Although France was banished from most of North America by the Treaty of Paris of 1763, New Orleans-born René Auguste Chouteau played a key role in the establishment of St. Louis, a community built on fur trade with surrounding tribes. When the Chouteau family lost its trade monopoly in 1802, Jean Pierre Chouteau, René Auguste's half brother, persuaded a portion of the Osage to move to the Three Forks region, where the Grand and Verdigris rivers flowed into the Arkansas. Often during the spring and fall, these streams and their tributaries were navigable by pirogue as far as modern Kansas, Missouri, and the western plains. Although accounts of transactions in the area are sketchy, the relocation of the Osage the year before the Louisiana Purchase stimulated trade that laid the foundation for early commercial activity in what would become Oklahoma.
Trade goods from the Illinois country and New Orleans were exchanged at trading posts near the Three Forks for the pelts of beaver, deer, bison, and other fur-bearing animals. The significance of the trade there received national attention in 1806 when Pres. Thomas Jefferson submitted a report to Congress from Capt. Meriwether Lewis suggesting the Three Forks as an advantageous location for the federal government to establish a trading post.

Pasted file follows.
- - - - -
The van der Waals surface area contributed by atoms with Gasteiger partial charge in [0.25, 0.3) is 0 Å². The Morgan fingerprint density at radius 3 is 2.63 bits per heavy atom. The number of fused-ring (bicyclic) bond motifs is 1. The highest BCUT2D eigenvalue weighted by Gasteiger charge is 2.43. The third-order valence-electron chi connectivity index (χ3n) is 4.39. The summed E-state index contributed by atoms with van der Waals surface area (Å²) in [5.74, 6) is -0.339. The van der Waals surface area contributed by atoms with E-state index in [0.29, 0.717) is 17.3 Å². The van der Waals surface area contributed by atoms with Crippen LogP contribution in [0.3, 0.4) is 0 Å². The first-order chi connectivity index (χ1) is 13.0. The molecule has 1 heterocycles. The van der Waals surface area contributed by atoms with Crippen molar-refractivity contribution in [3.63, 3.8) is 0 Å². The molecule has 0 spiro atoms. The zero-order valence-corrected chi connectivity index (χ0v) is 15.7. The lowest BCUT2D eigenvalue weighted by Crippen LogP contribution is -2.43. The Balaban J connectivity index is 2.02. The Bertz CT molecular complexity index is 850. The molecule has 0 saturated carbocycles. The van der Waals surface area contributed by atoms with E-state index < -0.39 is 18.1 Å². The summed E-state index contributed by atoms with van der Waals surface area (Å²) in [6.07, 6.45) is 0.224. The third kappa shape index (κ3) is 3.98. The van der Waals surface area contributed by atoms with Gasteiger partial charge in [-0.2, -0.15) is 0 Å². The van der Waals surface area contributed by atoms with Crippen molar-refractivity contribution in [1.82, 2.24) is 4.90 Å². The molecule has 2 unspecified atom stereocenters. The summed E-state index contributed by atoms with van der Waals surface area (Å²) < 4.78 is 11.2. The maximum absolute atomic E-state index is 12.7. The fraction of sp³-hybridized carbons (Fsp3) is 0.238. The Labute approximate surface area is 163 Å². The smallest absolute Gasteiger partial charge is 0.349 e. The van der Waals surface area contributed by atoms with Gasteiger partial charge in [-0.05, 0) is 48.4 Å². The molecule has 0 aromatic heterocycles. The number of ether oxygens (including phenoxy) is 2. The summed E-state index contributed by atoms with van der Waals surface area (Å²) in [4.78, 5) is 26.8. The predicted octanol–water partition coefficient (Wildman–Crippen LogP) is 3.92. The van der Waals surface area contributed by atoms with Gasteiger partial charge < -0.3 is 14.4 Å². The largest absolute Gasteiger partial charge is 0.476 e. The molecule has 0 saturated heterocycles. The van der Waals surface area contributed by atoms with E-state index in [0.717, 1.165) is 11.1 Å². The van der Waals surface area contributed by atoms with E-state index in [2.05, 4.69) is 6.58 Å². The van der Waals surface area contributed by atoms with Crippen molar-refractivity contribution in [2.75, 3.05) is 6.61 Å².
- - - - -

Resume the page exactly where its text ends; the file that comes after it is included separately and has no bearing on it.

Another French frontiersman, Joseph Bogy, extended his trading operations from Arkansas Post into the Three Forks region by 1807. Court records document a well-established trade with the Osage there in 1812. In 1817 Auguste P. Chouteau, oldest son of Jean Pierre, and Joseph Revoir, a French-Osage frontiersman, obtained a license to trade with the Osage from Missouri Territory. The two opened a post on the east bank of the Grand River above the mouth of Saline Creek. When Revoir was killed by Cherokees in 1821, Chouteau moved there permanently to manage operations. Within a few years Capt. Henry Barbour, George W. Brand, Nathaniel Pryor, Samuel Richards, Hugh Glen, and others had built trading establishments nearby. Historian Grant Foreman called the mouth of the Verdigris "the emporium of the Southwest." Dugout canoes that had carried pelts down the Arkansas in the early days had given way to flatboats; later trade goods came up the Arkansas River by keelboat and eventually steamboat from New Orleans and St. Louis.
Fur remained the mainstay of the trade, but the Indians bartered other commodities as well. During his exploration of the region in 1819, Harvard botanist Thomas Nuttall encountered "captain Prior [Pryor] and Mr. Richards descending [the Arkansas] with cargoes of furs and peltries, collected among the Osages." The opening of trade with Santa Fe in 1821 stimulated commercial activity in the Three Forks region. Because imported beaver pelts were not taxed by the U.S. government, they were preferred over silver by traders returning from New Mexico. In the spring of 1824 one barge left the Chouteaus' post on the Verdigris carrying 38,757 pounds of furs and skins downstream to New Orleans.